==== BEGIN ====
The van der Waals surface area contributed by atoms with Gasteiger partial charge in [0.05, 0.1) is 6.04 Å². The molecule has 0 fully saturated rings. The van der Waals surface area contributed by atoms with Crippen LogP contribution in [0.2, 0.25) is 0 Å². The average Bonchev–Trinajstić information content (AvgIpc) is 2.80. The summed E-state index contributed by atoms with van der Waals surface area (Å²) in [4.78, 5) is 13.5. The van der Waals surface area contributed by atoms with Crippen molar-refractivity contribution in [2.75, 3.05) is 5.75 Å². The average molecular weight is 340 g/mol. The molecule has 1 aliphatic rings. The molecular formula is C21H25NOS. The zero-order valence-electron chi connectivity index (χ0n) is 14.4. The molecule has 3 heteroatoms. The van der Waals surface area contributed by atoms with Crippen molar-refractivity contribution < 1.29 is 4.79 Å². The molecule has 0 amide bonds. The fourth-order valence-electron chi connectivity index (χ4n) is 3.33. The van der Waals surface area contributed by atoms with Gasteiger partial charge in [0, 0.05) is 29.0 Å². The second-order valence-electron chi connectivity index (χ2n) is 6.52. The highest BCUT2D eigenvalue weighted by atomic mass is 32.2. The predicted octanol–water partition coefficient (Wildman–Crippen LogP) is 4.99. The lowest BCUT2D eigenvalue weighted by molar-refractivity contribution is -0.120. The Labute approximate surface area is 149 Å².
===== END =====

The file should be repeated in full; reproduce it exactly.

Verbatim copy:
The van der Waals surface area contributed by atoms with Gasteiger partial charge in [0.05, 0.1) is 6.04 Å². The molecule has 0 fully saturated rings. The van der Waals surface area contributed by atoms with Crippen LogP contribution in [0.2, 0.25) is 0 Å². The average Bonchev–Trinajstić information content (AvgIpc) is 2.80. The summed E-state index contributed by atoms with van der Waals surface area (Å²) in [4.78, 5) is 13.5. The van der Waals surface area contributed by atoms with Crippen molar-refractivity contribution in [2.75, 3.05) is 5.75 Å². The average molecular weight is 340 g/mol. The molecule has 1 aliphatic rings. The molecular formula is C21H25NOS. The zero-order valence-electron chi connectivity index (χ0n) is 14.4. The molecule has 3 heteroatoms. The van der Waals surface area contributed by atoms with Crippen molar-refractivity contribution < 1.29 is 4.79 Å². The molecule has 0 amide bonds. The fourth-order valence-electron chi connectivity index (χ4n) is 3.33. The van der Waals surface area contributed by atoms with Gasteiger partial charge in [0, 0.05) is 29.0 Å². The second-order valence-electron chi connectivity index (χ2n) is 6.52. The highest BCUT2D eigenvalue weighted by atomic mass is 32.2. The predicted octanol–water partition coefficient (Wildman–Crippen LogP) is 4.99. The lowest BCUT2D eigenvalue weighted by molar-refractivity contribution is -0.120. The Labute approximate surface area is 149 Å².